As alluded to previously in Block 334 of FIG. 3, characteristic matrices for converting the camera RGB image to XYZ tristimulus values are pre-calculated and used in conjunction with the white balance of the image to estimate the optimum matrix conversion from camera RGB to XYZ tristimulus values. In FIG. 12, one embodiment of a process 1200 for deriving characteristic matrices for conversion in automated RAW processing is illustrated in flowchart form. In the process 1200, a plurality of camera characterization matrices (e.g., M1, M2, etc.) are derived for a plurality cameras, types of cameras, models of cameras, manufactures, imaging sensors, or other categories. The process 1200 is intended to eliminate user intervention and subjectivity in choosing interpolation matrices during the RAW processing of FIG. 3 and automatically derives parameters for RAW conversion per camera, type, manufacturer, or other category.

Initially, a reference image of a color chart (e.g., a Macbeth Color Checker) or the like is obtained using a specific camera and one known illuminant (e.g., illuminants A, D65, etc.) (Block 1202). This will not be the only reference image generated by this camera. As will be detailed below, a plurality of such reference images are obtained for a given camera, a type of camera, a model of camera, a camera manufacturer, type of imaging sensor of the camera, or other category. The reference image may be made in a lab, and the color chart may contains various color patches, highlights, shadows, etc. and may be positioned in a lighting box having a plurality of standard illuminants.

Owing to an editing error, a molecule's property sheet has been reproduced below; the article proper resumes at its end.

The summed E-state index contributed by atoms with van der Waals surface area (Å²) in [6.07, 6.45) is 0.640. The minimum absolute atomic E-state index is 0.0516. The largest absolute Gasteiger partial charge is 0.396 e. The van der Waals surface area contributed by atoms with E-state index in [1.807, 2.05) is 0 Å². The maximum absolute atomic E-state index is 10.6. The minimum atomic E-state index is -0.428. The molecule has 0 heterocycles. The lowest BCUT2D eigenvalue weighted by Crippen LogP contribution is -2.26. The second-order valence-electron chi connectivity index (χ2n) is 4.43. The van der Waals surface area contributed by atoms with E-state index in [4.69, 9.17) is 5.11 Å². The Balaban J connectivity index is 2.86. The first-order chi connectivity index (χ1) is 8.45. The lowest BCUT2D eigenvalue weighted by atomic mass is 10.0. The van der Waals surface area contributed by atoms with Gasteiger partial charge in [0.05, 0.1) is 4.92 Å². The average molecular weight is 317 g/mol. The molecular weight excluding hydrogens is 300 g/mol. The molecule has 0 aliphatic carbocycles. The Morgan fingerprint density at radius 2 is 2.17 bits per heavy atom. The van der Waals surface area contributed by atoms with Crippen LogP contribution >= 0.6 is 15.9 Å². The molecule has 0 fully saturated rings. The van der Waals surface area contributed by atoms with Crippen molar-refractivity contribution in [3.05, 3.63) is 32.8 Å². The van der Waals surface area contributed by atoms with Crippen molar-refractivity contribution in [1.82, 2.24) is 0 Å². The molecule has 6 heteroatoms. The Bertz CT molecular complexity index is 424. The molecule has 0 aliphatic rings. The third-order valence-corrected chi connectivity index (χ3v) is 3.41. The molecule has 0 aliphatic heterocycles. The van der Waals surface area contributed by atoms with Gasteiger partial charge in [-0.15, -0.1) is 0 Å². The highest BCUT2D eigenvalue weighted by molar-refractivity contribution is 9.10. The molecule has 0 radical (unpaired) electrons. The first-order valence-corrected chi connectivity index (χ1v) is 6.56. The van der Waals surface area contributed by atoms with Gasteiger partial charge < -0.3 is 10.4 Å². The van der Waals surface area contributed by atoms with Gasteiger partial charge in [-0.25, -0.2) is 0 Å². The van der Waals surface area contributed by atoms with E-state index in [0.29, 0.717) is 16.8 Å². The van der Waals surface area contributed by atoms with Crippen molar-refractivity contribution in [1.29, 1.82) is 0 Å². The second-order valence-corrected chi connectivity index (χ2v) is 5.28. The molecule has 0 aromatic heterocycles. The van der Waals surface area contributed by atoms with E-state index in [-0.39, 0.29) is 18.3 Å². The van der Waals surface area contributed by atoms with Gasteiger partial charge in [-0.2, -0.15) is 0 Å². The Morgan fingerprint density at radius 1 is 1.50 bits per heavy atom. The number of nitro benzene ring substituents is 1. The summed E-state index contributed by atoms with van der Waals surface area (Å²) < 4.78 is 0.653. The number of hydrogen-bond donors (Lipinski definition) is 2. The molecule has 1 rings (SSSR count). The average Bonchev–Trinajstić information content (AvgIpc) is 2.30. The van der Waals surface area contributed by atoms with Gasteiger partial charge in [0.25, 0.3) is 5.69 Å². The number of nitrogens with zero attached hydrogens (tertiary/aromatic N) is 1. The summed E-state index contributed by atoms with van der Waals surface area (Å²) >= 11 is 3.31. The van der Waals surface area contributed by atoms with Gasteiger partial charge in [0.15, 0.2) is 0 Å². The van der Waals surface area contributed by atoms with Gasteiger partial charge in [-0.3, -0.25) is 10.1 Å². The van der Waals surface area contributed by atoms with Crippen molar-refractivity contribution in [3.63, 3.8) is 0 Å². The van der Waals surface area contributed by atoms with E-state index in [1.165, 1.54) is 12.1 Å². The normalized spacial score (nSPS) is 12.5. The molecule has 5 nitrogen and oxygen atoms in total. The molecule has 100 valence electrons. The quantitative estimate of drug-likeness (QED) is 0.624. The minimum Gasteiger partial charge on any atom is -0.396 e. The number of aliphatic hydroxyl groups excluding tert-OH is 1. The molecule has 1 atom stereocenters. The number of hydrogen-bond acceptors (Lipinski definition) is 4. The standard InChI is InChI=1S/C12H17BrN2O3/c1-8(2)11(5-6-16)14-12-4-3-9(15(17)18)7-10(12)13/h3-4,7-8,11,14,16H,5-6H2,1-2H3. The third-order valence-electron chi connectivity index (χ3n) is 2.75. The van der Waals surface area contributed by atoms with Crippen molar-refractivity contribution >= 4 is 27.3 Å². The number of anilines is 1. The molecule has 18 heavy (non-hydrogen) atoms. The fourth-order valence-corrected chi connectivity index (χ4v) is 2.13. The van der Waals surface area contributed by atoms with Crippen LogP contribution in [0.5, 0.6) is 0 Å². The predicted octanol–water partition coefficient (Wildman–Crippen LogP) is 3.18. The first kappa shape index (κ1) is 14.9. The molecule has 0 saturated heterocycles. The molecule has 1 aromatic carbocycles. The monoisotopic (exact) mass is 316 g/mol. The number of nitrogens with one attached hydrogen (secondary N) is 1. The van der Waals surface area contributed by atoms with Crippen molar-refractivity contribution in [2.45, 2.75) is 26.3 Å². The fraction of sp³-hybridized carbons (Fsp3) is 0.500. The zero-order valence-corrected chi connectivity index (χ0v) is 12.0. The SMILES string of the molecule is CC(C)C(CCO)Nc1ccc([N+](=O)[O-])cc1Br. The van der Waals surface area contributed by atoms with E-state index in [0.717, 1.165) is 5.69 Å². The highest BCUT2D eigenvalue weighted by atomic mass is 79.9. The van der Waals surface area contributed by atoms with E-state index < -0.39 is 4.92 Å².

Under the same illuminant, XYZ color values are measured for various color regions or patches from the color chart using a standard instrument, such as a calorimeter (Block 1204). Then, the RGB values for the regions are mathematically fit to the corresponding XYZ tristimulus values measured for those regions (Block 1206). The fitting process involves solving for matrix coefficients in a matrix that will correlate the RGB values of the reference image with the XYZ tristimulus values measured from the chart. Due to the tristimulus color spaces involved, the matrix will likely be 3×3 so that there are nine variables involved in solving for the fit. In the fitting process, the original white balance of the reference image is ignored. Thus, the fitting process does not assume the camera is calibrated because the original white balance is ignored. Instead, a fixed white balance is used in solving for the matrix coefficients. White balance is typically expressed as a vector p having three value. For the fitting process, each value of the vector p is equal to one so that any influence of white balance in the fitting process is not recognized.